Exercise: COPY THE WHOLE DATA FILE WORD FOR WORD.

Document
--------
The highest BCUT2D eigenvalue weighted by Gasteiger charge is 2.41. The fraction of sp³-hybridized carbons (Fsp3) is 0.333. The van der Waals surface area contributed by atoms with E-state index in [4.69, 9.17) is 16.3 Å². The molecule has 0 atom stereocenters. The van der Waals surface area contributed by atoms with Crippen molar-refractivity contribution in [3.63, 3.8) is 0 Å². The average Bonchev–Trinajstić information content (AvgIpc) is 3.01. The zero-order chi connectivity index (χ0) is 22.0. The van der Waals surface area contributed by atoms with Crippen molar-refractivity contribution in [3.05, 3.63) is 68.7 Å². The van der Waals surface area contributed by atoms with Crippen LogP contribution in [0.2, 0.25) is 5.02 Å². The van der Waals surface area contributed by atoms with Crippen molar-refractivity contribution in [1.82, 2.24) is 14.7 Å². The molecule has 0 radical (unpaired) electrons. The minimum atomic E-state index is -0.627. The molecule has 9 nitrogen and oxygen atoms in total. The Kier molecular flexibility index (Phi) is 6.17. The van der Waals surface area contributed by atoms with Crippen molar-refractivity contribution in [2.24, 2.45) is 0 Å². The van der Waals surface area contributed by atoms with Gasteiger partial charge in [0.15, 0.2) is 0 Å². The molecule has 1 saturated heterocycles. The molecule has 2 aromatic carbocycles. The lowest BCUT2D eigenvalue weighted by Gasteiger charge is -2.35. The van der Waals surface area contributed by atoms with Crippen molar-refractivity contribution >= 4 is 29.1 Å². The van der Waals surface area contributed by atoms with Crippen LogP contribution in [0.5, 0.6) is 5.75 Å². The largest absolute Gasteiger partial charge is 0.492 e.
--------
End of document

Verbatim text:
The highest BCUT2D eigenvalue weighted by Gasteiger charge is 2.41. The fraction of sp³-hybridized carbons (Fsp3) is 0.333. The van der Waals surface area contributed by atoms with E-state index in [4.69, 9.17) is 16.3 Å². The molecule has 0 atom stereocenters. The van der Waals surface area contributed by atoms with Crippen molar-refractivity contribution in [3.63, 3.8) is 0 Å². The average Bonchev–Trinajstić information content (AvgIpc) is 3.01. The zero-order chi connectivity index (χ0) is 22.0. The van der Waals surface area contributed by atoms with Crippen molar-refractivity contribution in [3.05, 3.63) is 68.7 Å². The van der Waals surface area contributed by atoms with Crippen LogP contribution in [0.2, 0.25) is 5.02 Å². The van der Waals surface area contributed by atoms with Crippen molar-refractivity contribution in [1.82, 2.24) is 14.7 Å². The molecule has 0 radical (unpaired) electrons. The minimum atomic E-state index is -0.627. The molecule has 9 nitrogen and oxygen atoms in total. The Kier molecular flexibility index (Phi) is 6.17. The van der Waals surface area contributed by atoms with Crippen molar-refractivity contribution in [2.24, 2.45) is 0 Å². The van der Waals surface area contributed by atoms with Gasteiger partial charge in [0.15, 0.2) is 0 Å². The molecule has 1 saturated heterocycles. The molecule has 2 aromatic carbocycles. The lowest BCUT2D eigenvalue weighted by Gasteiger charge is -2.35. The van der Waals surface area contributed by atoms with Crippen molar-refractivity contribution >= 4 is 29.1 Å². The van der Waals surface area contributed by atoms with Crippen LogP contribution in [0.5, 0.6) is 5.75 Å². The largest absolute Gasteiger partial charge is 0.492 e.